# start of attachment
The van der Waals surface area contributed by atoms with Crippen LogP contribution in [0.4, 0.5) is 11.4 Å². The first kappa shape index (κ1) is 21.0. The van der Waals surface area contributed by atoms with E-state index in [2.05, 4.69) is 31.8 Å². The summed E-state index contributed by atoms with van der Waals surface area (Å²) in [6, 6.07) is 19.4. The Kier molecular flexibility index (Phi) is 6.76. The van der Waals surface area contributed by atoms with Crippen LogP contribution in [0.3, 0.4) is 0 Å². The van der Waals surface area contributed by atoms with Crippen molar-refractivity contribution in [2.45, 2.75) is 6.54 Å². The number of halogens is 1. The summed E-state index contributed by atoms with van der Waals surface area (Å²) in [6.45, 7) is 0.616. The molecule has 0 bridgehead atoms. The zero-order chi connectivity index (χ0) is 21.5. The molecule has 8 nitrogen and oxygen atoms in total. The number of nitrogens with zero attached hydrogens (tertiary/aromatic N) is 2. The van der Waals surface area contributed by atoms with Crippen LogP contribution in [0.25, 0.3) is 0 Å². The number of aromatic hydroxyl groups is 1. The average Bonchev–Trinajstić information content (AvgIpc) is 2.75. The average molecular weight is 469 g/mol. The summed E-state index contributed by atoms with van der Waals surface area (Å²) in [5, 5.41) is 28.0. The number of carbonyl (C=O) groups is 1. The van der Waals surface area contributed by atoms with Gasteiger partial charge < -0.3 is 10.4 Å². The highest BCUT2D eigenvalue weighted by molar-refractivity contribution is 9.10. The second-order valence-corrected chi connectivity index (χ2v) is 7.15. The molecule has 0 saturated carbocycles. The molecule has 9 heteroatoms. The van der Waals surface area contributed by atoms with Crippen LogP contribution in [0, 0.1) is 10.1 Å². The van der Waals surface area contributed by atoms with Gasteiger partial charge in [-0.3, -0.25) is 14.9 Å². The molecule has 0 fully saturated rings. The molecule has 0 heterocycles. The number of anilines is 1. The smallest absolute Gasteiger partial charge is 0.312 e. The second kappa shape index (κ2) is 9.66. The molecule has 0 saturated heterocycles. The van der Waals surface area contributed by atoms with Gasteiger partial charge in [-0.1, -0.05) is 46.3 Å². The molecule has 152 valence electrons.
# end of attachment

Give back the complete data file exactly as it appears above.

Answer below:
The van der Waals surface area contributed by atoms with Crippen LogP contribution in [0.4, 0.5) is 11.4 Å². The first kappa shape index (κ1) is 21.0. The van der Waals surface area contributed by atoms with E-state index in [2.05, 4.69) is 31.8 Å². The summed E-state index contributed by atoms with van der Waals surface area (Å²) in [6, 6.07) is 19.4. The Kier molecular flexibility index (Phi) is 6.76. The van der Waals surface area contributed by atoms with Crippen LogP contribution in [0.3, 0.4) is 0 Å². The van der Waals surface area contributed by atoms with Crippen molar-refractivity contribution in [2.45, 2.75) is 6.54 Å². The number of halogens is 1. The summed E-state index contributed by atoms with van der Waals surface area (Å²) in [6.45, 7) is 0.616. The molecule has 0 bridgehead atoms. The zero-order chi connectivity index (χ0) is 21.5. The molecule has 8 nitrogen and oxygen atoms in total. The number of nitrogens with zero attached hydrogens (tertiary/aromatic N) is 2. The van der Waals surface area contributed by atoms with Crippen LogP contribution in [0.25, 0.3) is 0 Å². The number of aromatic hydroxyl groups is 1. The average Bonchev–Trinajstić information content (AvgIpc) is 2.75. The average molecular weight is 469 g/mol. The summed E-state index contributed by atoms with van der Waals surface area (Å²) in [5, 5.41) is 28.0. The number of carbonyl (C=O) groups is 1. The van der Waals surface area contributed by atoms with Gasteiger partial charge < -0.3 is 10.4 Å². The highest BCUT2D eigenvalue weighted by molar-refractivity contribution is 9.10. The second-order valence-corrected chi connectivity index (χ2v) is 7.15. The molecule has 0 saturated carbocycles. The molecule has 9 heteroatoms. The van der Waals surface area contributed by atoms with Crippen LogP contribution in [0, 0.1) is 10.1 Å². The van der Waals surface area contributed by atoms with Gasteiger partial charge in [-0.3, -0.25) is 14.9 Å². The molecule has 0 fully saturated rings. The molecule has 0 heterocycles. The number of anilines is 1. The smallest absolute Gasteiger partial charge is 0.312 e. The second kappa shape index (κ2) is 9.66. The molecule has 0 saturated heterocycles. The van der Waals surface area contributed by atoms with Gasteiger partial charge in [-0.1, -0.05) is 46.3 Å². The molecule has 152 valence electrons.